Those are a few possible scenarios school district officials are examining to deal with the potential loss of $6 million in state money in the 2009-10 district budget. 

The Renton School District, like other districts in the state, is facing severe budget cuts because of a $9 billion deficit in the state budget. 

“There are still quite a few things unresolved, because the $9 billion deficit is unprecedented,” said Rich Moore, district assistant superintendent for business and operations. 

The district receives 67 percent of its funding from the state for basic education staffing. About 23 percent comes from local levies and 10 percent from Initiative 728. In 2000, Washington voters overwhelmingly approved I-728, a class-size reduction initiative. Federal money for staffing is negligible, about $40,000, Moore said.

The state Senate budget calls for a 93 percent reduction in I-728. The state House budget calls for a 60 percent in I-728.

The district has used I-728 to hire 66 teachers. But Moore said the district would probably not eliminate the positions to balance the budget.

“You may have had a job teaching the second grade, but next year you could be teaching third grade at a different school,” he said.

Class sizes could be larger next year, but the district wants to maintain its class size goals of 24-to-1 students-to-teacher ratio in kindergarten through third grade and 29-to-1 in intermediate and secondary classrooms.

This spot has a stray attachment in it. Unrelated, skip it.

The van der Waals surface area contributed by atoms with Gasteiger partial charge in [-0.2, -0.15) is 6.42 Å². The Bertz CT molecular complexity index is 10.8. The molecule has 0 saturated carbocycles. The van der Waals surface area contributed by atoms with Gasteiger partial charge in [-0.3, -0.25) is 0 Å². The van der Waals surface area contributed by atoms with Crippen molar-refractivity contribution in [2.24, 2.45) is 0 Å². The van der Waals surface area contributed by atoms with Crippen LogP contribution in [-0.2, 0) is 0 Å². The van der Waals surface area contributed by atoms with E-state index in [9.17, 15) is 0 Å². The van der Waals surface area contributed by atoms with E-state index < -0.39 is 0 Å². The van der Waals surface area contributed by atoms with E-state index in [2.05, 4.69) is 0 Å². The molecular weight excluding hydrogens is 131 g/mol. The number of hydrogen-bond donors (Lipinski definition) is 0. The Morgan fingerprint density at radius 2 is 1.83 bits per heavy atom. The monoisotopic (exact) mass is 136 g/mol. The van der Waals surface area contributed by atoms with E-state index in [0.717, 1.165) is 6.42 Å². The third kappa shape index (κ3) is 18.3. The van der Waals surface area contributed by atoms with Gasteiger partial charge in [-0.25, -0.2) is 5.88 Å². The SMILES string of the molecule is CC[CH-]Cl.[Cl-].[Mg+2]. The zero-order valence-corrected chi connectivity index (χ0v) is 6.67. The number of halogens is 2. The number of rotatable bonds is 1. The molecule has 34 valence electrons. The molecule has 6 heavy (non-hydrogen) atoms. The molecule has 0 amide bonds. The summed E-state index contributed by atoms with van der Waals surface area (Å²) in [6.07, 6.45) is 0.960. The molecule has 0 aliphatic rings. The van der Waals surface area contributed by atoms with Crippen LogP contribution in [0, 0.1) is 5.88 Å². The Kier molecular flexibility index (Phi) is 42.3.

Randy Matheson, the district spokesman, said the district typically hires 100 new teachers each year, due to teachers retiring or choosing to move to a different district that may be closer to their home. Layoff notices will be given to certified staff members May 15.

The district is assuming a worst-case scenario in its budget projections, Matheson said. In addition, district officials still don’t know what to expect until the Legislature convenes and the governor signs the budget. 

“We’re going to do everything possible to keep jobs,” Moore said. “This will be a difficult process and cause some disconcert to staff at some buildings.”

District officials are also looking at cutting back on transportation to school and bus service to some sporting events, Matheson said.

“We’re looking to shore up some of the bus routes by timing them better to reduce some transportation costs,” he said.

Another option is to reduce the district’s support of the IKEA Performing Arts Center at Renton High School from $110,000 to $60,000.

The reopening of Honey Dew Elementary, near Hazen High School, could be delayed to save money. The school is being refurbished with money from a 2003 bond, Moore said. 

The district held public meetings at Hazen High School and three other locations, seeking input from residents on cuts to the budget.

Moore said district staff plans to present its budget plan to the school board at its May 13 meeting.